Yet the New York State Legislature doesn't see things that way at all. By its lights, it is the legislature, not the ATA Board "which reserves the right, at pleasure, to alter, amend, suspend or repeal in whole or in part… any certificate of incorporation or any authority to do business in this state, of any domestic or foreign corporation, whether or not existing or authorized on the effective date of this chapter." (Section 9, Reservation of Power) Those same politicians also believe that bylaws adopted by the board (where there is provision for such) can be amended or repealed by the members, that the Executive Committee has no power in such matters and that members may even remove boardmembers if they so choose. Finally, they plainly provided by law for an amendment process "to strike out change or add" provisions relating to "the rights or powers of its members..." Anybody who wants to can read these words at http://assembly.state.ny.us/, where they are posted bigger'n Dallas.
This uncooperativeness on the part of the New York legislature poses some interesting dilemmas for the ATA Board of Directors. The stone tablets they paid Michael Hamm 55˘ a word to bring down from the Mount plainly prescribe that with a "high-quality" national certification program "International markets are often pursued." Granted, they were spending someone else's money to hear that but it was money just as good. The conclusion it paid for is all the justification Ann Macfarlane needed to issue her Proclamation and get on with "opening the examination to anyone who wishes to take it…" If this turns out to mean that the agency owners on the ATA Board of Directors will suddenly have much easier access to rightless pauper labor in countries starving under the burden of Progress, so much the better for them. And certainly one doesn't expect anyone working for less than 3 centavos, millipiasters or microdrachmae a word to have money left over to pay ATA member dues, now does one?
If through the benefit of no-strings ATA "certification" nonmembers overseas were to manage to increase their rates to perhaps twice that, they would not be bound as we are by any United States antitrust laws against price-fixing or anti-competitive collusion. U.S. residents, on the other hand, could look forward to some healthy competition coming from places like India, where the population is one billion, the official language is English, and the prevailing wage scale and standard of living is somewhat different from what, by custom, we have in the United States. Perhaps this is what Ann Macfarlane meant when she spoke of our organization as "presumed to serve society as a whole, not merely our own members." It may be worthwhile to see if the Federal Trade Commission sees things that way.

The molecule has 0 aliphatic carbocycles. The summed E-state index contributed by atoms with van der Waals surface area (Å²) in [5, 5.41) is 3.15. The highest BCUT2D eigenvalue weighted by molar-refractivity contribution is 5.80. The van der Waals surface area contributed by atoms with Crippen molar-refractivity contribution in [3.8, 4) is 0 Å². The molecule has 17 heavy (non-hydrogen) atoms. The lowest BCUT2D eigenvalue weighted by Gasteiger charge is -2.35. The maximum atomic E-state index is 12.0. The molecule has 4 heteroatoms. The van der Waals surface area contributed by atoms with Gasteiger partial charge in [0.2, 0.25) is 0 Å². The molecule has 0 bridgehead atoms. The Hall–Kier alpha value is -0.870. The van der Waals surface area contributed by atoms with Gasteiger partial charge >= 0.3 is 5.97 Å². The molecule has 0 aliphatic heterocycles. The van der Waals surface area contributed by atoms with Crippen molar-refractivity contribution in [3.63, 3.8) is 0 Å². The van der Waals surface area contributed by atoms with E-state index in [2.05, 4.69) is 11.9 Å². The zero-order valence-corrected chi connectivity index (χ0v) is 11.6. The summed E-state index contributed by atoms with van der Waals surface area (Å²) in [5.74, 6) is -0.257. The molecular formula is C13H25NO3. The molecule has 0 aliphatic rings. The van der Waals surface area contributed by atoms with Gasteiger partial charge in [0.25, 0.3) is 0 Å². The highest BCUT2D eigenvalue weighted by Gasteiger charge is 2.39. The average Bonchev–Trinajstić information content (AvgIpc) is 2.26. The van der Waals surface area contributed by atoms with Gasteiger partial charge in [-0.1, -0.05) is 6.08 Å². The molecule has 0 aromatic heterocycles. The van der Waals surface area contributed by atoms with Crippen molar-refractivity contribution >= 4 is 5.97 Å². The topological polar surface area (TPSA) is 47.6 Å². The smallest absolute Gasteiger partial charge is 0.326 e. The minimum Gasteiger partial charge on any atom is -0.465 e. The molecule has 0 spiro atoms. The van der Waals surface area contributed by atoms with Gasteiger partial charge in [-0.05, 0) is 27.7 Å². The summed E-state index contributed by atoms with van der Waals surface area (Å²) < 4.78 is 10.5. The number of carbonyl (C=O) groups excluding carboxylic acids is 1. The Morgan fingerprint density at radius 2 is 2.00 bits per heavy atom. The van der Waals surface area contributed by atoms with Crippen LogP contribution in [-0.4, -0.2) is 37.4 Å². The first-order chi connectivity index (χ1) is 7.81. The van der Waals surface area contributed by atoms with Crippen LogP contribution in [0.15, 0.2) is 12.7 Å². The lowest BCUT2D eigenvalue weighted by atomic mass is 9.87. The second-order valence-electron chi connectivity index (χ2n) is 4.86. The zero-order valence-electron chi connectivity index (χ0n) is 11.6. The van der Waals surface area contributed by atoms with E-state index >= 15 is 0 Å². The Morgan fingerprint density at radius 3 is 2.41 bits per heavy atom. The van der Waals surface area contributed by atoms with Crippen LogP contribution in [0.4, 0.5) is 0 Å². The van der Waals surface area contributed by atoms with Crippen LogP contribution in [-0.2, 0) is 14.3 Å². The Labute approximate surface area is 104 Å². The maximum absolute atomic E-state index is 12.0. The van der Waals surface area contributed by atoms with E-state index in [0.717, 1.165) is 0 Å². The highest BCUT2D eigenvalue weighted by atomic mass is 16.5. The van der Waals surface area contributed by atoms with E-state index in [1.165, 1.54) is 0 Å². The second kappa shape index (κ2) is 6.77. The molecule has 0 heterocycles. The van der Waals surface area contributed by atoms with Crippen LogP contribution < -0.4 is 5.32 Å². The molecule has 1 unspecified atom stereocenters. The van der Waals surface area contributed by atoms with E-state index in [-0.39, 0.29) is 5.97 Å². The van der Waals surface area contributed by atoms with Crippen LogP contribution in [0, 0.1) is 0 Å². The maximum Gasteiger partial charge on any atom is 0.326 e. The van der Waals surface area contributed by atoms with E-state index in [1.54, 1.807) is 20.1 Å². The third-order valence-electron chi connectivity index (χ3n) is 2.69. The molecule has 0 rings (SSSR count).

As you'd expect, an agenda like this calls for single-party elections in which the agency slate runs for office unopposed. (ATA Chronicle August 2001 p. 7) If a large enough number of naive rookies can be persuaded to give them the power to export at no charge the testing rights for which we paid our own money, the ATA Board of Directors and its lawyers should have no problem getting its agenda acceded to. But so long as the power to vote, however, is held by persons willing and able to produce actual evidence of translation ability, these hidden agendas are in for some very tough sledding. The obvious solution, of course, is to either change the New York corporation laws or place control over the American Translators Association into the hands of impressionable youngsters short on ability but long on willingness to elect officers based on the toothiness of their smiles and the vagueness of their platforms. Getting rid of the Accreditation program by transforming it into a monstrosity would accomplish that nicely.—JHP